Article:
## Is justification for X being true different to justification for believing that X is true?

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It could be said that to believe that X is true is simply to hold that X is the case. Truth is a characteristic of statements, not the world. So justification for X being true is exactly the same thing as justification for believing that X is true. It's just two slightly different ways of saying the same thing.

However, if someone asks "Why do you believe X?", what if part of the justification is based on information not accessible to the questioner? Say experience for example. In that case, I would say that the belief holder's belief may be justified to himself but they may be unable to justify it to outsiders. The question seems to be centered on the person being asked the question...why they believe.

However, if asked "What justification can you provide that X is true?" The question is implicitly asking "Why should I (or anyone) believe X is true?"

Is justification for X being true different to justification for believing that X is true?

I'd say "yes", but at first glance, this seems to be inviting opinion-based answers, is there some way to can edit to be a more SE-answerable question? – virmaior – 2016-07-04T06:37:31.363

@virmaior do you have any recommendations? Is there a specific subset of Philosophy that deals with these sorts of questions? – ptutt – 2016-07-04T06:40:57.240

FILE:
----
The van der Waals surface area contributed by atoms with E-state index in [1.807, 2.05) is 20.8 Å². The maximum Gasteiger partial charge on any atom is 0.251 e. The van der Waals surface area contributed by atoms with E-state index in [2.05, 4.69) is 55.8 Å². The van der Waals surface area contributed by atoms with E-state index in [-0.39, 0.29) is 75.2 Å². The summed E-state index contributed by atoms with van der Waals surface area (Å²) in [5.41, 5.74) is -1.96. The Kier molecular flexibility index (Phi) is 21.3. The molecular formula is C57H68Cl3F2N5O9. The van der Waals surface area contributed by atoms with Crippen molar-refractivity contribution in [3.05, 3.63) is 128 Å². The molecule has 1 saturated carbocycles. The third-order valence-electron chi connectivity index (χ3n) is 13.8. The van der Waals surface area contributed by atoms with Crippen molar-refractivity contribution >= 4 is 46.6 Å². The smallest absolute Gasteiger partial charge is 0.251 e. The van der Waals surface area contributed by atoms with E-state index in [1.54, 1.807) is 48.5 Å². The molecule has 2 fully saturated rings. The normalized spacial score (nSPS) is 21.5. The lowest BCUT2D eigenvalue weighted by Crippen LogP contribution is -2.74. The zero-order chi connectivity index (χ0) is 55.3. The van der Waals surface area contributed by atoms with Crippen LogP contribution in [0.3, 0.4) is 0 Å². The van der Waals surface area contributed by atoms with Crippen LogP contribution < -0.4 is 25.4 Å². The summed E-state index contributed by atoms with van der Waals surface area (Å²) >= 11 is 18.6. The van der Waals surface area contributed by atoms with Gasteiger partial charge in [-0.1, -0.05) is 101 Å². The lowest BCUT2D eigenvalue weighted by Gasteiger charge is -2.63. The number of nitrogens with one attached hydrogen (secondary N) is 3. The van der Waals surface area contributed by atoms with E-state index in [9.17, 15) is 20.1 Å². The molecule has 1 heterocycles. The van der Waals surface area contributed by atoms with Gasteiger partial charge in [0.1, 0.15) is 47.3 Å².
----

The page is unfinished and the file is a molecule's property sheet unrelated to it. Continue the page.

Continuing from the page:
This is a question in epistemology but with some overlap in metaphysics, specifically the question of how we believe things is squarely in epistemology, but the question of whether something is the case can be in either depending on precisely what is meant by "X being true" and by "justification". A key question in the larger vicinity is about the nature of knowledge and how it relates to belief (see http://plato.stanford.edu/entries/knowledge-analysis/ for a thorough consideration of knowledge ).

– virmaior – 2016-07-04T07:13:54.117

@virmaior "X being true" would mean that X is a fact. I would have thought "justification" would be the measure of whether the response to the "why do you believe X" question is valid which I guess would be dependent on the theory(s) of epistemology applied. – ptutt – 2016-07-04T07:31:55.013

fact is a pretty loaded word in philosophy. Do you mean that X (some thing, idea, etc) exists or do you mean that X (some state of affairs) evaluates to true vis-a-vis the world? – virmaior – 2016-07-04T07:40:39.150

@virmaior the former...x is that something exists – ptutt – 2016-07-04T08:07:45.683

did you read the article I linked to above? – virmaior – 2016-07-04T08:35:41.600

What do you mean by 'justification for X being true'? Why would that need justification? – Eliran – 2016-07-04T08:46:36.697